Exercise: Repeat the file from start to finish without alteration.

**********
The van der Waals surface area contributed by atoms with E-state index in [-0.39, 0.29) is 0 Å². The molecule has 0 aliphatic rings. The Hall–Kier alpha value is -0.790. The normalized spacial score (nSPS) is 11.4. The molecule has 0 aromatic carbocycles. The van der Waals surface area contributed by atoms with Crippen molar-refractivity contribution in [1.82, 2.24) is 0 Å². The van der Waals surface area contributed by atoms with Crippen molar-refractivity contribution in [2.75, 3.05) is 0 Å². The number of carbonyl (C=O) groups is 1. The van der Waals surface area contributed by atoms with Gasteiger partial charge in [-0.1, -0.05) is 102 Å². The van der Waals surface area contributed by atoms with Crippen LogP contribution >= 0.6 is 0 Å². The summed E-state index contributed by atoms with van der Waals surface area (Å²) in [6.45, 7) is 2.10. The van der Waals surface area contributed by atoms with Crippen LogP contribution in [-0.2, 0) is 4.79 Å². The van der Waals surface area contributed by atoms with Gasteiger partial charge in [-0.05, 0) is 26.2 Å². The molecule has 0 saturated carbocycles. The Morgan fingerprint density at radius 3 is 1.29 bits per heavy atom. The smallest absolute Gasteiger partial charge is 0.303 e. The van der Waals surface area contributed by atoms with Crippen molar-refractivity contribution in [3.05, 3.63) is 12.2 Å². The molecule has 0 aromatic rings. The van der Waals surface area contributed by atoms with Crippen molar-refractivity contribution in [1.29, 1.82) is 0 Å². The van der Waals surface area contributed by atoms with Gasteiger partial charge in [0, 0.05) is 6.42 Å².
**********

The van der Waals surface area contributed by atoms with E-state index in [-0.39, 0.29) is 0 Å². The molecule has 0 aliphatic rings. The Hall–Kier alpha value is -0.790. The normalized spacial score (nSPS) is 11.4. The molecule has 0 aromatic carbocycles. The van der Waals surface area contributed by atoms with Crippen molar-refractivity contribution in [1.82, 2.24) is 0 Å². The van der Waals surface area contributed by atoms with Crippen molar-refractivity contribution in [2.75, 3.05) is 0 Å². The number of carbonyl (C=O) groups is 1. The van der Waals surface area contributed by atoms with Gasteiger partial charge in [-0.1, -0.05) is 102 Å². The van der Waals surface area contributed by atoms with Crippen LogP contribution >= 0.6 is 0 Å². The summed E-state index contributed by atoms with van der Waals surface area (Å²) in [6.45, 7) is 2.10. The van der Waals surface area contributed by atoms with Crippen LogP contribution in [-0.2, 0) is 4.79 Å². The van der Waals surface area contributed by atoms with Gasteiger partial charge in [-0.05, 0) is 26.2 Å². The molecule has 0 saturated carbocycles. The Morgan fingerprint density at radius 3 is 1.29 bits per heavy atom. The smallest absolute Gasteiger partial charge is 0.303 e. The van der Waals surface area contributed by atoms with Crippen molar-refractivity contribution in [3.05, 3.63) is 12.2 Å². The molecule has 0 aromatic rings. The van der Waals surface area contributed by atoms with Crippen molar-refractivity contribution in [1.29, 1.82) is 0 Å². The van der Waals surface area contributed by atoms with Gasteiger partial charge in [0, 0.05) is 6.42 Å².